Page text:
Lee Chadwick Rogers of Glen Ellen mostly kept to himself, but those who knew him described him as a big, physically active man who loved nature and working on his 40-acre property on Cavedale Road overlooking Sonoma Valley.
And he died trying to protect the place he cherished most. Rogers, known as Chad, 72, first settled at 2980 Cavedale Road about 43 years ago. He died Oct. 12 in his house there, which was consumed by the Nuns fire that swept through the valley. His remains were identified through dental records.
His wife of 39 years, Lillian Jane Rogers, who declined to be interviewed, evacuated the morning of Oct. 11 with fires visible in the nearby hills. He remained.
“Chad wanted to stay with the property and thought that the clear cut around the houses would keep them safe,” said Neil Simmons, who had rented and lived in a cottage near the main house on the Rogers property for the past five years.
“I told Chad numerous times, ‘We gotta go,’ and he just said, ‘I’m not going.” He was a stubborn old man, and he was a big guy. I couldn’t move him.” Simmons said. “After his house was burning, with me trying to get him to come to my car, he ran back into the house for reasons unknown, and perished in the fire at approximately 4 a.m.”
Chad and Jane Rogers had no children, and he had no relatives in the area. Several neighbors in the hilly, wooded area recalled seeing Rogers only occasionally, as he drove up or down the road to or from his house.
He didn’t talk in much detail about his early life, Simmons said.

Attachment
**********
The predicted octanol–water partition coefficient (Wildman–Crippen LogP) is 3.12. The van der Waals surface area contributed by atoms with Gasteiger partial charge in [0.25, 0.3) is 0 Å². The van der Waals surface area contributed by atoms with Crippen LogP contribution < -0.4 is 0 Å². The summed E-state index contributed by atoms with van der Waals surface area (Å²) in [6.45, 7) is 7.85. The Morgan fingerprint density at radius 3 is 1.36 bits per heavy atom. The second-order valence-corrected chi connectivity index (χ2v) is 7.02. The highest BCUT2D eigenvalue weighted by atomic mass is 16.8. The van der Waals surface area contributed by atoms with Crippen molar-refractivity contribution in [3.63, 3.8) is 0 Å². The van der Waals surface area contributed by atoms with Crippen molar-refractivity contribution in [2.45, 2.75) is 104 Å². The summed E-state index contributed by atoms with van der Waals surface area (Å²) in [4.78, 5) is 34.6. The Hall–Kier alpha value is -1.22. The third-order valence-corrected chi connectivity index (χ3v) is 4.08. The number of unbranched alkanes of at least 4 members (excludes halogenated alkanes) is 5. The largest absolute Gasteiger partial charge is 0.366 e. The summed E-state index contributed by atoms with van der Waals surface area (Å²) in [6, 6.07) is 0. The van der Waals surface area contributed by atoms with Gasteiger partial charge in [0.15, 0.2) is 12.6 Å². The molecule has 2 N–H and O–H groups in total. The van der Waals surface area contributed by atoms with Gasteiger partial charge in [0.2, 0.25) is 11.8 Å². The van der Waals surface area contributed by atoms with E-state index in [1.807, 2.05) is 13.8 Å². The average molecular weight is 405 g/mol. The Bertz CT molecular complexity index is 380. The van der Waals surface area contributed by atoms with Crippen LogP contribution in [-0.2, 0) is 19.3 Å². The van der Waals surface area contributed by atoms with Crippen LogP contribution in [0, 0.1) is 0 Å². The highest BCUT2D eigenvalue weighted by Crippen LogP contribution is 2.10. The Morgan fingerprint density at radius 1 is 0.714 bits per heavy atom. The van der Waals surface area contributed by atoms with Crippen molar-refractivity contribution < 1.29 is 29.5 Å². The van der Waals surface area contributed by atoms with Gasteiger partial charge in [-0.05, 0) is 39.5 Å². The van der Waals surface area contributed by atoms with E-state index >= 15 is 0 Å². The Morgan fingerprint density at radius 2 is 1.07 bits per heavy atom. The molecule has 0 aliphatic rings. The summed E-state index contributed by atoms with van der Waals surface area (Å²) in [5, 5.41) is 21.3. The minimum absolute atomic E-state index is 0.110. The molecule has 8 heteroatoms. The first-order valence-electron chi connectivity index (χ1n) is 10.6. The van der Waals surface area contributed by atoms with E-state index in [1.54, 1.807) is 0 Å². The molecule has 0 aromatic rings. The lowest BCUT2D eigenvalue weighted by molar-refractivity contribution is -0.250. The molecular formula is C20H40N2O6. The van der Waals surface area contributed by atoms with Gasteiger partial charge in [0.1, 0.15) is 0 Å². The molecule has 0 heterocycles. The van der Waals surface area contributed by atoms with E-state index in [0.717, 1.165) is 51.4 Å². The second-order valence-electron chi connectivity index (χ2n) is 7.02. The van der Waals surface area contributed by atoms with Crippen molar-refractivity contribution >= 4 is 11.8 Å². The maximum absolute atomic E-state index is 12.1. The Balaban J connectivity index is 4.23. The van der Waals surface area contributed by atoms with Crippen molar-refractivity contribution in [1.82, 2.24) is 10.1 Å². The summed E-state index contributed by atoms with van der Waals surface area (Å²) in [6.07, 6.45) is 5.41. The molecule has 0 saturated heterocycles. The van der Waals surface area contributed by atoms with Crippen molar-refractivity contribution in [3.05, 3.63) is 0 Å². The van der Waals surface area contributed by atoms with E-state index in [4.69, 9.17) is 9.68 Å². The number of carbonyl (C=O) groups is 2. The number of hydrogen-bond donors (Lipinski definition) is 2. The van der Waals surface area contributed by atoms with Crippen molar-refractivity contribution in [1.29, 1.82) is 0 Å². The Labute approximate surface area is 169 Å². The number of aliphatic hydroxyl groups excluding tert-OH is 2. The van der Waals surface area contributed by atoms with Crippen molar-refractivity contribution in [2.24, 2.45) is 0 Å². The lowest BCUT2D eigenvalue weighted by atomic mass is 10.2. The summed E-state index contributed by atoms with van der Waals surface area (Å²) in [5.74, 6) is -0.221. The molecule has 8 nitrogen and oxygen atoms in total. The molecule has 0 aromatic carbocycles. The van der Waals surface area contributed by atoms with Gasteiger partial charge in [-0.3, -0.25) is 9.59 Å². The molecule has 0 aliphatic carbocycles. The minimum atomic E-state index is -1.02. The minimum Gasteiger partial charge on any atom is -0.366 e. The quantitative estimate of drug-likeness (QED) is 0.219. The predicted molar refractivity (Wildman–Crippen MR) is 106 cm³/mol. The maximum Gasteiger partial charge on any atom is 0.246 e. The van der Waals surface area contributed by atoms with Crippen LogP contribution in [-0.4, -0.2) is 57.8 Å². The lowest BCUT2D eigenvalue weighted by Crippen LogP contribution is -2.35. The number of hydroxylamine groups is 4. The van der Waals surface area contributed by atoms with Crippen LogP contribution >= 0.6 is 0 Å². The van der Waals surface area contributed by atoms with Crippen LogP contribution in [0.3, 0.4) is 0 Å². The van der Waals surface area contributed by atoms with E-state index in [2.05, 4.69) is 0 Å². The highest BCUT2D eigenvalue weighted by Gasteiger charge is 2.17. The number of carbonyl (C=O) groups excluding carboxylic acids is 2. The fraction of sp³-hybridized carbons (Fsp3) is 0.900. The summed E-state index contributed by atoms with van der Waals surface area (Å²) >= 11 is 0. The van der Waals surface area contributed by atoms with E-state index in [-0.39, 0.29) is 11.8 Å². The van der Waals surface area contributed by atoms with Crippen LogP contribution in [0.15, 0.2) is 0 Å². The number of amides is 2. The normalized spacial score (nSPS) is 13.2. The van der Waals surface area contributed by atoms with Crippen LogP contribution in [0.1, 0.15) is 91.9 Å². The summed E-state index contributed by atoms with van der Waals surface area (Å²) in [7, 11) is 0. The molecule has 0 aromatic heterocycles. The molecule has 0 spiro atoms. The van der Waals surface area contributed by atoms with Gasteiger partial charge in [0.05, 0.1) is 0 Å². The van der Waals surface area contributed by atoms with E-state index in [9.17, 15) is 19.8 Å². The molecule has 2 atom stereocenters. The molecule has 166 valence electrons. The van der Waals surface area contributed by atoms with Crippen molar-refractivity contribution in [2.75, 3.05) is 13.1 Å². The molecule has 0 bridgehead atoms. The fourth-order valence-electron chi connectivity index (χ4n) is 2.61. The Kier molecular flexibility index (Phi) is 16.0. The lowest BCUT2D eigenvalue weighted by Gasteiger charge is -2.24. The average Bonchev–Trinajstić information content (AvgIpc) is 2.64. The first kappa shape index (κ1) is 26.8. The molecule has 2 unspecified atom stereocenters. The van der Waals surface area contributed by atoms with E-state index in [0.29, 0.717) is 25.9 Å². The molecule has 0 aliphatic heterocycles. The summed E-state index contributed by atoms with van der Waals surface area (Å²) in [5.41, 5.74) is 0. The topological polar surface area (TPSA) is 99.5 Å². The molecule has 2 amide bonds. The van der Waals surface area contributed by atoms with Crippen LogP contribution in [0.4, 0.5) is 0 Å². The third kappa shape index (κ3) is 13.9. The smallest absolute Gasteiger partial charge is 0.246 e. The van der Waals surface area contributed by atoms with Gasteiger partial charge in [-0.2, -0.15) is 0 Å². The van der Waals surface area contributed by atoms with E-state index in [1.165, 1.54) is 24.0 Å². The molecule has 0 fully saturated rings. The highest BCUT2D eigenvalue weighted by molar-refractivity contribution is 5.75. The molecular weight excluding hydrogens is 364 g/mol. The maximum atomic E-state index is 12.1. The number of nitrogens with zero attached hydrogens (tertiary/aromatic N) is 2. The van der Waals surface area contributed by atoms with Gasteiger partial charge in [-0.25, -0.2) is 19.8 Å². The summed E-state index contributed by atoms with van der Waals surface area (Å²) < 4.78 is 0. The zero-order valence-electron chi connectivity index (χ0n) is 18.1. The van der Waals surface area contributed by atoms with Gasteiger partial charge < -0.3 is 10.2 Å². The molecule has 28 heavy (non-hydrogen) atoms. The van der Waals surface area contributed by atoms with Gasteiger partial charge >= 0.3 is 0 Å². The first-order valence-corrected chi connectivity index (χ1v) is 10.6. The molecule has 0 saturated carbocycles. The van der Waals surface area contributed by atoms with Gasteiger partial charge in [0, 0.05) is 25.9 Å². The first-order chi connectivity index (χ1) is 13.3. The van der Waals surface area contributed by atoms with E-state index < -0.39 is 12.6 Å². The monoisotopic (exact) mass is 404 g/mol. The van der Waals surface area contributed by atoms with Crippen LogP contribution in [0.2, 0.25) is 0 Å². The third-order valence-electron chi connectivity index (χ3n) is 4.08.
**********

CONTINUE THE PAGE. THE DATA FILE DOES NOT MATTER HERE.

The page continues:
“He was in the Army in Vietnam, working as a clerk, bookkeeper, troop support, etc. After Vietnam, he worked in the construction industry. In the ’70s, he spent much time with Marin musicians,” Simmons said.
The Lodge at Sonoma confirmed that Rogers worked there as a night bellman from December 2003 through May 2006.
“Chad loved it up at his place,” said Steve Ledson, the Sonoma Valley developer and fifth-generation winemaker. “He didn’t leave there much. He was kind of a mountain guy.”
Ledson first got to know Rogers in 2012, after the developer bought vineyards next to the Rogers’ property.
“Chad liked being outside, cutting wood on the property, enjoying his life and smelling the fresh air. I’d see him around his place, clearing brush,” Ledson said.
“He was a tall guy, trim and in shape,” he said. “He had a presence, but until you got to know him a little bit, he’d keep his distance. He was calm and easy-going, a nice guy.”
The Press Democrat remembers the 40 lives lost in the North Bay fires. Click here for more of the stories.